I have had this conversation with more people than I’d like to admit:
ME: I’m a woman.
THEM: No you’re not.
THEM: Pretty sure I know who I am better than you do.
THEM: STOP OPPRESSING ME!
It’s tiring to have to justify my existence as a trans person to people. It’s especially tiring hearing arguments from religious apologists as to why I’m wrong about my own identity.
Conservative commentator Dr. Michael Brown is the latest person to weigh in on the “debate” about whether transgender people were “born that way.” Not surprisingly, his answer is no and he is wrong. He’s responding to a recent story involving an elementary school principal from Massachusetts who came out as a trans woman, a fact that right-wing commentators couldn’t handle because think of the children!
Brown misgenders the principal, now known as Shannon Daniels, but insists he has compassion for her.
I have compassion on this man. I can’t imagine struggling with something like that for 40 years, and I appreciate that he’s getting a lot of support… but I would say the bigger issue is not his own well-being but the well-being of the children. And you are sending a message to the entire student body — elementary school children!… — you are telling them that maybe they are transgender.
Maybe they are. And thanks to people like Daniels, if they are, they will be less afraid of people like Brown when they finally come out. But mere exposure to a trans person doesn’t make someone trans, nor does it inflict psychological trauma.
As someone who spent most of her life being pushed into a box where she didn’t belong, I can categorically say that it is harmful to tell children they’re wrong about who they are. Seeing someone like Daniels, a principal, come out as transgender when they’re young is incredibly important because many of them may not have the words to explain who they really are. Daniels is humanizing an idea that Brown seeks to discredit. Worst-case scenario, the students will learn to empathize with someone they didn’t understand, and they’ll be better equipped to treat other trans people with more respect in the future. (The horror!)
… You may have a genetic predisposition for something, but it doesn’t mean you are predestined to it; predisposition is not predestination.
Exactly! The fact that Dr. Brown understands this, yet selectively applies its logic, tells you a lot about him. It’s a very nice (read: polite-sounding but awful) way of saying, “Just because you think you’re LGBTQ doesn’t mean you are. I know better, my sweet, summer child. As someone who has never dealt with this issue personally, allow me to Otherize you instead of affirming you because that way I can avoid learning about a thing.”
Imagine if he was saying, “We understand that you have a genetic predisposition to having higher melatonin content in your skin, but that doesn’t mean you have to act that way. You can overcome your tragic inconvenience to my privileged ignorance!” It’d be no less disturbing.
Rather than affirming them, let’s work with them to help get to the root of the problem.
The devil is in the details… or so it would seem. It sounds helpful, doesn’t it? Dr. Brown really wants to help people like us overcome our tragic transness so he can love us despite our flaws. At least if we can fix them to his satisfaction.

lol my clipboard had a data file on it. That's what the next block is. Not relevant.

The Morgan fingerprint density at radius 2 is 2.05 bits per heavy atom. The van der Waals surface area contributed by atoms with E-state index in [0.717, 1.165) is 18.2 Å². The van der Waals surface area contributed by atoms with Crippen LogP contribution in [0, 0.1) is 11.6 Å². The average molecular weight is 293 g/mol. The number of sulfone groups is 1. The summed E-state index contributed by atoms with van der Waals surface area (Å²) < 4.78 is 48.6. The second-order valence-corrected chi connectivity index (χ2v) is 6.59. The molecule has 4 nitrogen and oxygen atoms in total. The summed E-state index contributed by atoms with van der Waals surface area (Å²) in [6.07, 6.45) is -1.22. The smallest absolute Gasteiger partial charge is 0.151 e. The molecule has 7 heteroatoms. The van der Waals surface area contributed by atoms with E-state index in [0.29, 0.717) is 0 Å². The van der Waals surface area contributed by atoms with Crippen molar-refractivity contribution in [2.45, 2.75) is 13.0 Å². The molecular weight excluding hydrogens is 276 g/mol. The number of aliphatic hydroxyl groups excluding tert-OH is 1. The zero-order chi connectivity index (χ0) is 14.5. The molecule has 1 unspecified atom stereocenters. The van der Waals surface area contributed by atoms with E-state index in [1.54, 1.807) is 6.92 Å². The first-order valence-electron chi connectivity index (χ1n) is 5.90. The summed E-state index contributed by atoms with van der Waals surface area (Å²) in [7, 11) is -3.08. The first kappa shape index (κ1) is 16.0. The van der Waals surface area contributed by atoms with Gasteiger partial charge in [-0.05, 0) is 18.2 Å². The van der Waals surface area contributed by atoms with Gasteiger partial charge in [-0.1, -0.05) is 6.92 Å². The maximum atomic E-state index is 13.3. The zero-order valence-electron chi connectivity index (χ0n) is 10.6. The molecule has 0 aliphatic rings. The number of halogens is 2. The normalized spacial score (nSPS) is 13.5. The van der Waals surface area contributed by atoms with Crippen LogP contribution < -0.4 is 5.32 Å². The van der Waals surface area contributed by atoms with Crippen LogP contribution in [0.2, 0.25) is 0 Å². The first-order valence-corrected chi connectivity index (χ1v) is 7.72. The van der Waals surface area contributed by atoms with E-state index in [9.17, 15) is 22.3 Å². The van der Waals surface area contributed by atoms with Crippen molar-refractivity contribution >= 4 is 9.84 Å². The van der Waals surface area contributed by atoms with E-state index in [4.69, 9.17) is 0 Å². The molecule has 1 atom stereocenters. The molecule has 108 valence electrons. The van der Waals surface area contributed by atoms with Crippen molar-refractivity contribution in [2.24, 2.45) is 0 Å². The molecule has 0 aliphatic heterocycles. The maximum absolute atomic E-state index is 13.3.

Being trans isn’t a “problem,” so prescribing it as one misses the entire point. Notice that his method of overcoming our problem has nothing to do with proper health care or social transition. His solution involves denying our identity.
Brown goes even further in an article expanding on these (let’s call them) ideas.
As for people who are allegedly pedophiles by nature, do we change our moral judgment on pedophilia? Or, with greater resolve and compassion, do we work to help those struggling with these perverse desires while zealously upholding our current laws?
There we are: the never-ending false equivalence to pedophilia. It’s the anti-LGBTQ crowd’s favorite slippery slope argument. Brown believes we are perverse and, by begging the question with the comparison, phrases it as if it’s a compassionate statement. It’s not. His false equivalency is showing.
Trans people mostly want to exist as who we are and not be mistreated, yet even someone with the title of “Dr.” can’t distinguish the difference between sexuality and gender identity. To describe us as perverse implies that it’s a fetish, or even some kind of kink that we need to work out. To compare people wanting to peacefully live as their true selves with those who actively harm children is not only irresponsible, it’s dangerous. Our desire to use the bathroom turns into a battle to not get harassed by people like Brown who see us as predators. It’s this kind of rhetoric that puts names on the Trans Day of Remembrance list.
Are we supposed to thank him for his supposed “compassion”? (He uses the word five times in the article.)
By framing trans people as some loud majority looking to actively fight against facts, he paints a picture of himself as a lone resistance fighter, clinging ever so lovingly to the idea that if we could just all not be trans and love each other, the world would be a better place. However, when we have to question whether or not it’s safe to use the bathroom or go to the doctor, we don’t feel like a loud, aggressive, challenging majority.
Coming out as transgender shouldn’t be news. But until people get more comfortable with trans people, stories like that of this principal will be written, and we’ll have to push against the inevitable bigot backlash.
Brown offers “compassion” but we don’t want it. His form of love looks exactly like the kind of oppression we’ve had to deal with at home, at work, and everywhere else. We don’t need his unwanted, unneeded prescription to fix something that isn’t a problem.
If he wants someone to change, he should look in a mirror.